Free trade is also a place where alignment could be found. Trade is neither a pick-and-choose arrangement, nor a zero-sum game, and as a continent – in the face of strategic competition from China and insecure global supply chains – we need to improve our productivity and competitiveness. One way to increase the security of our economies, energy resources, supply chains, data and servers is to fully embrace the intent of the USMCA and make it work well. That means pivoting the U.S. mindset from an America First perspective to one centred around broader North American prosperity.

COVID-19, meanwhile, has been the world’s dominant global health, political and economic issue since early 2020; its carnage and scarring will reverberate for a generation. Canada and the U.S. can play a leadership role in reforming the World Health Organization – strengthening its governance and ensuring scientific independence. Canada could also propose setting up a North American task force on how we can better prepare for the next pandemic since viruses ignore national borders.

With rising geopolitical tensions, and increasingly aggressive foreign policy actions by China and Russia, the free world also needs the United States on security issues – and the U.S., too, needs allies. The fiasco of the pullout from Afghanistan has severely damaged American credibility; the U.S. has put itself and others at greater security risk. Here, Canada can help the Biden administration by advocating for collective security and stronger alliances while demonstrating through actions and budgets our commitment to both NATO and NORAD renewal, as well as peacekeeping. But the U.S. also needs to be inclusive of its best friend and closest ally when it contemplates alliances such as its new pact between Australia and Britain, rather than ignoring Canada.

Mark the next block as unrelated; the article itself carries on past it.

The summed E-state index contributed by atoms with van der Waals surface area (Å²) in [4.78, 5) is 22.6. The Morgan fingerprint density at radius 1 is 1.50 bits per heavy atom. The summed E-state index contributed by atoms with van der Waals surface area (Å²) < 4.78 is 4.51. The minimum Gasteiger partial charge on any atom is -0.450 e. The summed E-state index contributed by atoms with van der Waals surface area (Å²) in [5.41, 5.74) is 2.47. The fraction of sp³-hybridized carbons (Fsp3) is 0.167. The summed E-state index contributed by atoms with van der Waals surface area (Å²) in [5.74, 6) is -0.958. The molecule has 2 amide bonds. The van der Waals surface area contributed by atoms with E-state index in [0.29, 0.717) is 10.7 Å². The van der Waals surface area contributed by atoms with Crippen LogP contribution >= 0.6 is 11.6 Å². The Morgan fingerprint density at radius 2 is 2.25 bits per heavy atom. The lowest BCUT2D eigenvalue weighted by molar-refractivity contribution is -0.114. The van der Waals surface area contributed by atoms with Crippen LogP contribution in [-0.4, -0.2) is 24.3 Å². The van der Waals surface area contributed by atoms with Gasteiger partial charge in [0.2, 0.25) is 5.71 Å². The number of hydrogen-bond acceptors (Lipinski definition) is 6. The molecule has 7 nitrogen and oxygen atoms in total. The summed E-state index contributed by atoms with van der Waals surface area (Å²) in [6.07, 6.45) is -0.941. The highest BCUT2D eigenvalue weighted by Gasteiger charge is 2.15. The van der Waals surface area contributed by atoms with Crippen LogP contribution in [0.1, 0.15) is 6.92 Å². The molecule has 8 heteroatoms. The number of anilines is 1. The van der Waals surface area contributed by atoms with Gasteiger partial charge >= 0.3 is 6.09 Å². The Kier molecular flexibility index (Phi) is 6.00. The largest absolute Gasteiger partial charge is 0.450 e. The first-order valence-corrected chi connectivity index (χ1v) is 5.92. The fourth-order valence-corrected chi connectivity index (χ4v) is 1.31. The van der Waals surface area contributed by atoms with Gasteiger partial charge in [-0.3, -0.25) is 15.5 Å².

And while the digital revolution has enabled internet-based international communications, global supply chains and integrated financial markets, it has also created a situation in which Big Tech is stifling competition, content creators face unlevel playing fields, misinformation on unregulated social media undermines trust, and governments can manipulate internet protocols for national advantage. The U.S. needs to be on board in tackling any of these issues – Silicon Valley, after all, is home to many of Big Tech’s major players and the data centres on which they rely – and Canada and the U.S. have ample scope for common approaches on protocols, competition policy, content rights and data security.

It is a positive thing that American interest in multilateralism is back. But shared international co-operation must be leveraged to build effective coalitions, not American dominance. Canada has a clear economic and geopolitical interest in reinvigorating the bilateral relationship with the United States. But demonstrating that they can reboot a strained relationship with a close neighbour would also help the U.S., whose credibility has been compromised with allies and foes alike.

Editor’s note: This article was published as Michael Spavor and Michael Kovrig were in the process of returning home. It has been updated to remove a suggestion that the U.S. was not helping with their release.